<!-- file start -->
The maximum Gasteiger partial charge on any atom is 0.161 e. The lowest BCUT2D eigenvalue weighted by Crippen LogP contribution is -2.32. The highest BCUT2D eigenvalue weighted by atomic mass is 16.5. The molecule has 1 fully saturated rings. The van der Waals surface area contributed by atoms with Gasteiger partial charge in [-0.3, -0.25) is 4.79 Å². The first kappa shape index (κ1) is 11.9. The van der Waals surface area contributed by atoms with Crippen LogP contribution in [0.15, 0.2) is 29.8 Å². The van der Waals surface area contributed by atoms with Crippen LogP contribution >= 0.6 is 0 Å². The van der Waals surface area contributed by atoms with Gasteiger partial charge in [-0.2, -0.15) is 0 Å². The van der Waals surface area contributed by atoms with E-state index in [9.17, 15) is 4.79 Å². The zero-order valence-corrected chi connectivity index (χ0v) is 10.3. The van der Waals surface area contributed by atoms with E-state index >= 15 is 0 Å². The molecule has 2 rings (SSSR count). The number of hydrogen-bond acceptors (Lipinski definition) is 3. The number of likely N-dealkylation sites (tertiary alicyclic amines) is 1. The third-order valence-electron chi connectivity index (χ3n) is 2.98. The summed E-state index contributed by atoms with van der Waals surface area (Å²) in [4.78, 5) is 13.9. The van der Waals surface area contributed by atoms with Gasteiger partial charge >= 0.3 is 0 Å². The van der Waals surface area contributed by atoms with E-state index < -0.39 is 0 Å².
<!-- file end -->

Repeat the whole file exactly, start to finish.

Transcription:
The maximum Gasteiger partial charge on any atom is 0.161 e. The lowest BCUT2D eigenvalue weighted by Crippen LogP contribution is -2.32. The highest BCUT2D eigenvalue weighted by atomic mass is 16.5. The molecule has 1 fully saturated rings. The van der Waals surface area contributed by atoms with Gasteiger partial charge in [-0.3, -0.25) is 4.79 Å². The first kappa shape index (κ1) is 11.9. The van der Waals surface area contributed by atoms with Crippen LogP contribution in [0.15, 0.2) is 29.8 Å². The van der Waals surface area contributed by atoms with Crippen LogP contribution >= 0.6 is 0 Å². The van der Waals surface area contributed by atoms with Gasteiger partial charge in [-0.2, -0.15) is 0 Å². The van der Waals surface area contributed by atoms with E-state index in [9.17, 15) is 4.79 Å². The zero-order valence-corrected chi connectivity index (χ0v) is 10.3. The van der Waals surface area contributed by atoms with E-state index >= 15 is 0 Å². The molecule has 2 rings (SSSR count). The number of hydrogen-bond acceptors (Lipinski definition) is 3. The number of likely N-dealkylation sites (tertiary alicyclic amines) is 1. The third-order valence-electron chi connectivity index (χ3n) is 2.98. The summed E-state index contributed by atoms with van der Waals surface area (Å²) in [4.78, 5) is 13.9. The van der Waals surface area contributed by atoms with Gasteiger partial charge >= 0.3 is 0 Å². The van der Waals surface area contributed by atoms with E-state index < -0.39 is 0 Å².